“The Government’s total failure to deliver a fit-for-purpose railway has today been completely and damningly exposed.”

Perhaps the government’s heart was never in boosting the North’s railways. Maybe HS2, HS3, and possibly the Northern Hub were just empty pledges. Vote winning pledges. For a good idea as to where their heart lies, remember how long it took to build the Todmorden Curve.

Before privatisation, the 500 yard curve would have been a straightforward job for British Rail. East of the M60 first announced the Todmorden Curve plans in November 2011. It has taken four years to build a 500 yard line and procure suitable rolling stock! Hence its first journeys starting only a month ago.

During the same period, Transport for Greater Manchester has overseen a rapid rise in the Metrolink network. This being the Shaw to Victoria section’s opening in December 2012; its extension to Rochdale the following year; the opening of Ashton’s line from Piccadilly in September 2013. Also the MediaCityUK spur, the East Didsbury line, and the Manchester Airport line.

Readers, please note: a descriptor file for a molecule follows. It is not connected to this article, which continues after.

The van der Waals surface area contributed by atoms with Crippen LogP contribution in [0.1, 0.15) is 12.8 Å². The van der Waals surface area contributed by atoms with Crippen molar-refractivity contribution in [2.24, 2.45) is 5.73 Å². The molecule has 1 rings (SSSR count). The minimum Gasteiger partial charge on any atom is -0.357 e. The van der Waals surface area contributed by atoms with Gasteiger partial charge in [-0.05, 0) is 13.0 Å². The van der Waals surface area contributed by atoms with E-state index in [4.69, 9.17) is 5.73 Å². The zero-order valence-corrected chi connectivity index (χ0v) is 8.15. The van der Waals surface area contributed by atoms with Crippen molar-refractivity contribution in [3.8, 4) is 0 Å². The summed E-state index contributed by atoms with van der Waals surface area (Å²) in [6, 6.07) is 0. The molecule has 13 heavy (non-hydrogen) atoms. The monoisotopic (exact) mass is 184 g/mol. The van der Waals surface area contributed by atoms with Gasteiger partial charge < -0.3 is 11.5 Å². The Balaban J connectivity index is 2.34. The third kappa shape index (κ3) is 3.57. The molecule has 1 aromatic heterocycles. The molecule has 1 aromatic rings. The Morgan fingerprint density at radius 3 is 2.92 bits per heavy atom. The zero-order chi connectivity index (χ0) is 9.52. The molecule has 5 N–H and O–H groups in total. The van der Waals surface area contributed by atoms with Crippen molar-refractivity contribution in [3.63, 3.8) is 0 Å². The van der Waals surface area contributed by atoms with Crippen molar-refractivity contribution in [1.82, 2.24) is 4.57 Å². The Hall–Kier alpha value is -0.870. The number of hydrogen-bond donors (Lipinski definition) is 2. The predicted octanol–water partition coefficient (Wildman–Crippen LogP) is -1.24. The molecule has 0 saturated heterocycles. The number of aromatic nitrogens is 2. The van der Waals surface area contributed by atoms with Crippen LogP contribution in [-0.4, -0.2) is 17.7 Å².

How many miles of permanent way? Over 50 miles worth. Another thing in common: most of the projects finished ahead of schedule. If TfGM and Metro West Yorkshire ITA oversaw the electrification work between Leeds and Manchester, more of the same speedy delivery?

Perhaps Rail North should be given more teeth. At that point, delaying a strategically important project not only becomes a national issue in terms of the UK’s transport infrastructure. It also becomes a constitutional one for Northern England. One where the overarching influence and centralisation from Whitehall remains an economic barrier.